Study Finds Immigration Does Not Impact Crime, and Homeownership Corelates to Decreased Theft and Homicide
ALBANY, N.Y. (Nov. 17, 2022) — A study of Guyanese immigration to Schenectady found that increases in foreign-born population did not affect neighborhood violent crime or property crime, and that increased homeownership, among all residents, was associated with declines in homicide and motor vehicle theft.
Tyler Bellick, a doctoral student in sociology and the principal investigator of the study, grew up in Schenectady and was a student there in the early 2000s when the mayor at the time, Albert Jurczynski, was actively recruiting members of the Guyanese community in New York City to become homeowners in Schenectady. “I have always found this story fascinating — a Republican mayor proactively recruiting a non-white immigrant group to his city and enlisting them to assume responsibility for and restore the city’s abundance of dilapidated and vacant housing,” Bellick said.
His study, “Guyanese Immigration, Homeownership, and Crime in Schenectady, NY: 2000-2017,” was published last month in the peer-reviewed journal City & Community.
As a grad student, Bellick used his concentration in sociological criminology and urban sociology to develop a research proposal examining changes in neighborhood crime in Schenectady over time. One of his advisors, Associate Professor Samantha Friedman, who is a coauthor on the study, suggested he focus on the relationship of Guyanese immigration and neighborhood crime in the city.
The focus was timely, Bellick said: “This project kicked off during the Trump presidency, and the immigrant-crime relationship was one of the most contentious public policy debates in the nation. Despite evidence to the contrary, prominent politicians and public commentators were justifying anti-immigrant policy proposals by asserting that immigrants were a crime prone population. This historical moment provided an opportunity for our envisioned study to contribute to the relatively new scientific evidence base on this topic of social importance.”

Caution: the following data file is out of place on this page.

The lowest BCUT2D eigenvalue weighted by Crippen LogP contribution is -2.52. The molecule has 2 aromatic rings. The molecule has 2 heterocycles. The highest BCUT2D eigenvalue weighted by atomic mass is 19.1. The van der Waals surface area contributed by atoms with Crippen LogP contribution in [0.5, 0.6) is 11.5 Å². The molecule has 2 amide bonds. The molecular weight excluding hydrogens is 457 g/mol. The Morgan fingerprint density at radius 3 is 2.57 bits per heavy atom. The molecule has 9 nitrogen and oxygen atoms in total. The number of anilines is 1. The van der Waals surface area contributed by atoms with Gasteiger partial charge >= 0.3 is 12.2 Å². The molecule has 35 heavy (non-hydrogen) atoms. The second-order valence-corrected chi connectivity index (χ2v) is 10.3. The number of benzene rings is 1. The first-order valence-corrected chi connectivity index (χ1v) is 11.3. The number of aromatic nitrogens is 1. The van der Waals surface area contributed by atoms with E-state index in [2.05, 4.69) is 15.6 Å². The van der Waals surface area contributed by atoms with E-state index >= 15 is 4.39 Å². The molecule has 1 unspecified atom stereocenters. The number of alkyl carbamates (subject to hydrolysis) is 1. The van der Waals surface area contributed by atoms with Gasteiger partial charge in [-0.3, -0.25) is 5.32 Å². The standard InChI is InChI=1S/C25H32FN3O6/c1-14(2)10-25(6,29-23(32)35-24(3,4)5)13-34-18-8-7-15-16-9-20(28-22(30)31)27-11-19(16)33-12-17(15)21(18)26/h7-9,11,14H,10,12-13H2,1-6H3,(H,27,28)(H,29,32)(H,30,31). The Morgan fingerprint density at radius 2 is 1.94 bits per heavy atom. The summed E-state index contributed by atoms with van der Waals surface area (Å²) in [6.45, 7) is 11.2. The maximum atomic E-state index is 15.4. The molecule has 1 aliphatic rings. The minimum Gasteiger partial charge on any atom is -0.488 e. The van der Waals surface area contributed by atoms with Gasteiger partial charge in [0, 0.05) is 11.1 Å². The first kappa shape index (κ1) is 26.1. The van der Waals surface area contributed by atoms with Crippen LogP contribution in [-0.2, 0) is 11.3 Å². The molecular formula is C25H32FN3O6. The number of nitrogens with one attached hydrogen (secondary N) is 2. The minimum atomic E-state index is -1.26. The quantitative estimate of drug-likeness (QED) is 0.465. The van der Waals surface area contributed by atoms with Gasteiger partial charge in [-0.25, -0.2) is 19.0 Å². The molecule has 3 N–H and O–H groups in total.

Most existing studies of the relationship between immigration and neighborhood crime focused on Latino immigration, and on large cities, Bellick said, adding that most have found no significant change in neighborhood crime associated with an influx of such immigrant groups. Bellick’s study, which was co-authored with Friedman, Michael Barton (an associate professor at Louisiana State University and a graduate of the UAlbany Sociology Department) and Matthew Douglas (of the Schenectady Police Department), was unique on three fronts: It studied a non-Latino immigrant group, focused on a small city, and considered the relationship between homeownership and crime.
“Our finding that increases in the foreign-born Guyanese population was not associated with changes in crime was not surprising, given that this is the most common finding in studies that examine the immigrant-crime relationship,” Bellick said, adding that the research also found increases in homeownership were "significantly associated with declines in some crime types, including murder.” Friedman pointed out that “the latter finding of the link between homeownership and crime is a novel finding that has not been examined in much previous research.”
The study combined crime data from the Schenectady Police Department with data from the U.S. Census and American Community Surveys in four periods stretching from 2000 to 2017 to assess the relationship among changes in the percent of Guyanese population, homeownership and crime types.
The study found that small cities are uniquely positioned to enact programs, such as offering city-owned vacant housing at discounted rates, that can target social problems, increase tax revenue and decrease crime.
“In short, not only are new immigrant groups unlikely to raise neighborhood crime — contrary to common perception — but initiatives like the mayor’s that proactively recruit immigrants to a community may help municipalities and be effective strategies for restoring vacant structures, putting houses back on the tax rolls, and sparking others to become homeowners beyond the immigrants themselves, which taken together can result in declines in neighborhood homicide and other crimes (an unintended consequence of Mayor Al’s plan),” Bellick said. “Instead of deterring immigrants from settling in cities, cities likely benefit from recruiting them, especially smaller cities like Schenectady where such immigrants have gone on to secure elected positions at every level of local government including the school board, city council, and county legislator. Immigrants strengthen rather than weaken communities."